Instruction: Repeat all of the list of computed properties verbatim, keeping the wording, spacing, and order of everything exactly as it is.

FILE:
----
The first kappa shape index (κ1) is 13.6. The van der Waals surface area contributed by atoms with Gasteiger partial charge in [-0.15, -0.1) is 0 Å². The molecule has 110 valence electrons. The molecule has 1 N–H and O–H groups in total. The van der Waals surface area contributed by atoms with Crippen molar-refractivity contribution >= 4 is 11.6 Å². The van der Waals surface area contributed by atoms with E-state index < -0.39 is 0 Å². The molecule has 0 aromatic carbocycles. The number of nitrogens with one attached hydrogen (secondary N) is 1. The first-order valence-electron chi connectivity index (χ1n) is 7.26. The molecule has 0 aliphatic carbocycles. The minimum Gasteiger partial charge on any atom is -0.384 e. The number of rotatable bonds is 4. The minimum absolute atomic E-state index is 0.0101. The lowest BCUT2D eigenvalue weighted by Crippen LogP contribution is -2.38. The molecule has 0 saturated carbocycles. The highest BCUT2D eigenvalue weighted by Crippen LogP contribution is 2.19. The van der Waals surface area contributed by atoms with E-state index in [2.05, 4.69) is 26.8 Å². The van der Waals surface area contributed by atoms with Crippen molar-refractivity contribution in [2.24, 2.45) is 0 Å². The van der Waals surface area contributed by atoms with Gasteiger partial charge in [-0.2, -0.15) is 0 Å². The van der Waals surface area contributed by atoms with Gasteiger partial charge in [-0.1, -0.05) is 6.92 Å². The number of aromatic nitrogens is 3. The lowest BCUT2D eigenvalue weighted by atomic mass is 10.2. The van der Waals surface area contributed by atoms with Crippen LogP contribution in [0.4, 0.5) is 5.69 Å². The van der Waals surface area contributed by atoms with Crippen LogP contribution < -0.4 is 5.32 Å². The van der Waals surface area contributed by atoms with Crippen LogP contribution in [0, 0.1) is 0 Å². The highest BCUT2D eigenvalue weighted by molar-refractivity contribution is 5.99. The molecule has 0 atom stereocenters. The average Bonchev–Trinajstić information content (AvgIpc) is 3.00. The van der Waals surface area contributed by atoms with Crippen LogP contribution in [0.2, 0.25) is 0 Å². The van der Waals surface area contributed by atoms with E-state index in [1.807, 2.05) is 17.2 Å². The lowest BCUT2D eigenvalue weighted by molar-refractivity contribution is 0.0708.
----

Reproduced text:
The first kappa shape index (κ1) is 13.6. The van der Waals surface area contributed by atoms with Gasteiger partial charge in [-0.15, -0.1) is 0 Å². The molecule has 110 valence electrons. The molecule has 1 N–H and O–H groups in total. The van der Waals surface area contributed by atoms with Crippen molar-refractivity contribution >= 4 is 11.6 Å². The van der Waals surface area contributed by atoms with E-state index < -0.39 is 0 Å². The molecule has 0 aromatic carbocycles. The number of nitrogens with one attached hydrogen (secondary N) is 1. The first-order valence-electron chi connectivity index (χ1n) is 7.26. The molecule has 0 aliphatic carbocycles. The minimum Gasteiger partial charge on any atom is -0.384 e. The number of rotatable bonds is 4. The minimum absolute atomic E-state index is 0.0101. The lowest BCUT2D eigenvalue weighted by Crippen LogP contribution is -2.38. The molecule has 0 saturated carbocycles. The highest BCUT2D eigenvalue weighted by Crippen LogP contribution is 2.19. The van der Waals surface area contributed by atoms with E-state index in [2.05, 4.69) is 26.8 Å². The van der Waals surface area contributed by atoms with Crippen molar-refractivity contribution in [2.24, 2.45) is 0 Å². The van der Waals surface area contributed by atoms with Gasteiger partial charge in [-0.2, -0.15) is 0 Å². The van der Waals surface area contributed by atoms with Gasteiger partial charge in [-0.1, -0.05) is 6.92 Å². The number of aromatic nitrogens is 3. The lowest BCUT2D eigenvalue weighted by atomic mass is 10.2. The van der Waals surface area contributed by atoms with Crippen LogP contribution in [0.4, 0.5) is 5.69 Å². The van der Waals surface area contributed by atoms with Crippen LogP contribution < -0.4 is 5.32 Å². The van der Waals surface area contributed by atoms with Crippen LogP contribution in [0, 0.1) is 0 Å². The highest BCUT2D eigenvalue weighted by molar-refractivity contribution is 5.99. The molecule has 0 atom stereocenters. The average Bonchev–Trinajstić information content (AvgIpc) is 3.00. The van der Waals surface area contributed by atoms with Crippen LogP contribution in [0.2, 0.25) is 0 Å². The van der Waals surface area contributed by atoms with E-state index in [1.807, 2.05) is 17.2 Å². The lowest BCUT2D eigenvalue weighted by molar-refractivity contribution is 0.0708.